Perhaps no president since Richard Nixon has had such an unexpected post-administrative life as George W. Bush. Walking away in 2008 from a hideous economic collapse, a highly controlled corporate and bank bailout, and a handful of indefensible wars, Bush could have led a quiet life. Instead, he became one of the most famous living artists in the world. Indeed, at 74, the president has a new painting exhibition in his Dallas library titled “Out of Many, One: Portraits of America’s Immigrants.”
Bush could have led a quiet life. Instead, he became one of the most famous living artists in the world.
Although he didn’t start painting until 2012, Bush clearly has a certain ability, a fact highlighted by critics. He also has access to the greatest artistic training money can buy and works with well-known artists such as Sedrick Huckaby. When his works unwittingly debuted via the infamous Guccifer’s email hack in 2013, the art world collectively scratched its chin with typical feint and bewilderment.
But Bush’s legacy has been somewhat lost in meditation on formalism and the history of pedantic art. Although there have been negative reactions, Bush’s painting is his best career rehabilitation tool. And it works: His approval rating has doubled in less than a decade.
While some on the right have accused Bush of offering amnesty through policy during his administration, it is difficult to call him the friend of immigrants. The Bush administration has greatly increased labor raids and attacked those who employed immigrants, the very people who try to help those who move to the United States for a better way of life, illegally or not. . Bush doubled the number of border patrol officers during his tenure and militarized the country’s southern border by deploying the National Guard there. He created Axis of Evil terminology in a State of the Union speech that made all citizens of three entire countries – Iran, North Korea and Iraq – criminally suspect.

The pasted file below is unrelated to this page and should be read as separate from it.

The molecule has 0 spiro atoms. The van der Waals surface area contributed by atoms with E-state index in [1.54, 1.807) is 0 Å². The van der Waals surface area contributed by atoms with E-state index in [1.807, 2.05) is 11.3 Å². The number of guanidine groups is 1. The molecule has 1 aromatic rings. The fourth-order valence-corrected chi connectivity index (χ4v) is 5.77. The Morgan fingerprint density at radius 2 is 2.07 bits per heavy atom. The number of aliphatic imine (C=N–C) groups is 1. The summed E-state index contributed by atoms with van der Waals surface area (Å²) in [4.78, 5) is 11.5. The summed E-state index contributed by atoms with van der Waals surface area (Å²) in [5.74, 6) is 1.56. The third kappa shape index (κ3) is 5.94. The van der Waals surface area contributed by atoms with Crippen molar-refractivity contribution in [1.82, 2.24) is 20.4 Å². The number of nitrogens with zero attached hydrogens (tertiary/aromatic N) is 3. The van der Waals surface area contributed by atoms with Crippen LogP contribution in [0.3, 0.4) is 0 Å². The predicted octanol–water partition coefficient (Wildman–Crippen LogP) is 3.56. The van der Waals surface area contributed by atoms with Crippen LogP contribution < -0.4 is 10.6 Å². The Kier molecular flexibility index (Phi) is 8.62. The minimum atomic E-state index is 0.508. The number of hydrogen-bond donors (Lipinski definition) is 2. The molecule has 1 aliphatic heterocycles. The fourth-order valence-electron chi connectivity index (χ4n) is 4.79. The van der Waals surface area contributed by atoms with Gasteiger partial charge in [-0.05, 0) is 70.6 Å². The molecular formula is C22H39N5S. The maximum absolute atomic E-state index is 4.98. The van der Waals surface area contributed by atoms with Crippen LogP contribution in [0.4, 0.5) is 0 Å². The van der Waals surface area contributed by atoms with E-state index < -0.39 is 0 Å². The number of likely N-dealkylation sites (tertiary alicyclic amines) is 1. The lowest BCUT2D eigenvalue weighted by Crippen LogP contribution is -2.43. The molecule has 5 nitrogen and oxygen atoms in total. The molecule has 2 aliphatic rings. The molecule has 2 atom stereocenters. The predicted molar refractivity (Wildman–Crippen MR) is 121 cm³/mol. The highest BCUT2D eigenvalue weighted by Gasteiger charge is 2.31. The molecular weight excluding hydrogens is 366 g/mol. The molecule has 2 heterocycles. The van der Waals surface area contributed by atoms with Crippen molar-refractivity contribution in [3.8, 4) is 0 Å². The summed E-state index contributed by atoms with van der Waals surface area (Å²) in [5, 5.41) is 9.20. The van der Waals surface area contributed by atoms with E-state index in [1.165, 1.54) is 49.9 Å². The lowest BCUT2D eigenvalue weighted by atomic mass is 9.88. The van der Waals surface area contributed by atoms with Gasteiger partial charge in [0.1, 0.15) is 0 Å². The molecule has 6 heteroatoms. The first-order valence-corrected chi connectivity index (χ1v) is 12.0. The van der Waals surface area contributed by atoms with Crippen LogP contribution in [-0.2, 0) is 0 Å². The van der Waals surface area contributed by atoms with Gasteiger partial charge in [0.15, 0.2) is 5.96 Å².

W’s sympathy has always been his greatest asset. For the record, he has won over a surprising number of typical left-wing voters, eccentric artists, bonkers and Gothic children from his adopted home in Dallas. Dating profiles are proudly littered with profile photos featuring chance encounters with the president.
Even Oliver Stone with his forked tongue and piercing eyes couldn’t bring himself to criticize Bush too loudly in “W.” from 2008, a rather sympathetic read from a sheepish guy who just wanted to impress his father. If “W.” was one of the first steps towards public rehabilitation of his Bush, painting was the second.
Where does this inspiration to create art come from? Incredibly, Bush cites Winston Churchill as his inspiration as a leader-turned-painter. Paintings of actual veterans in his “Portraits of Courage” series suggest that Bush sees little wrong with his presidency. His new interest in immigrants as a subject covers an equally complex part of his political decisions, but also non-judgmental. One can only help but think that the choice to feature immigrants is a bit politically awkward.
The Bush administration laid the foundation for future administrations on everything from surveillance and biometric data to physical barriers and border walls. Bush can denounce former President Donald Trump, but he has created thousands of new places of detention used by the Trump and Obama administrations.